Low Pressure, Superheated, Steam Cleaning

A data sheet on our Superheated Steam cleaning services, a suitable summary for printing is available in PDF format, Superheated Steam Leaflet; Stonehealth market their machine as DOFF(TM), and conservation officers often specify DOFF cleaning as a result. we don't actually use DOFF machines (we can do if you insist) but a competitor product, but similarly the machine generates superheated, low pressure steam at around 150 degrees centigrade, that is effective at cleaning stone and brick work, and providing a weed killing / mould killing and indeed sterilising surface treatment. I

We specialise in using a low pressure sand jetting system that has been used nationwide for property restoration, including gaining approval for and subsequently working on many Listed Buildings. The system, in our trained hands, causes minimal damage to an underlying surface and is flexible enough to tackle most property restoration cleaning tasks. The low pressure sand jet can clean surfaces without injecting large quantities of water into the surface, and with minimal surface damage, at the same time, the 'damp' system also captures dirt and abrasive, preventing the health and safety risks associated with dry blasting.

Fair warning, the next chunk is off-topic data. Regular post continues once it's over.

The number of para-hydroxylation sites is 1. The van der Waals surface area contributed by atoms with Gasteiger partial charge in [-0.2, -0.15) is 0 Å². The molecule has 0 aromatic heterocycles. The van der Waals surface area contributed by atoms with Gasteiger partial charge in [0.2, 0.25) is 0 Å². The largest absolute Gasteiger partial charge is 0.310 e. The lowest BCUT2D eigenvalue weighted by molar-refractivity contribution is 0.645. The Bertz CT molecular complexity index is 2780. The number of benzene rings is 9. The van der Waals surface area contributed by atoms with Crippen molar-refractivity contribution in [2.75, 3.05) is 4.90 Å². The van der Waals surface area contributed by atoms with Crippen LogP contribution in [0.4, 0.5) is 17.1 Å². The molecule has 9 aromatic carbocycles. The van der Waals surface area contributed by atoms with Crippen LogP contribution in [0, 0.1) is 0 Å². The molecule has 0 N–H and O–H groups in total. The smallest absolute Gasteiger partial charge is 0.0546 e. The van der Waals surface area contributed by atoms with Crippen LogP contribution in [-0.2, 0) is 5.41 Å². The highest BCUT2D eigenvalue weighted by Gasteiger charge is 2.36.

That being so, there are times when using an abrasive system may be more than a substrate can cope with, and low pressure superheated steam may be the answer. It is generally slower, and less messy, and can be quite effective for surface contaminants such as algae and grime. Subsequent cleaning with the sand jet can remove stubborn stains.

Steam Cleaning Granite in Aberdeen
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Concrete Cleaning

This composting plant in Yorkshire needed something to clean the concrete walls, and ideally kill algae and bacteria in the process!

Steam Cleaning of a Composting Plant Walls - East Yorkshire - before

The low pressure steam lance was used to clean the concrete walls

Steam Cleaning of a Composting Plant Walls-part way through

Close up of the Steam Lance cleaning debris off the concrete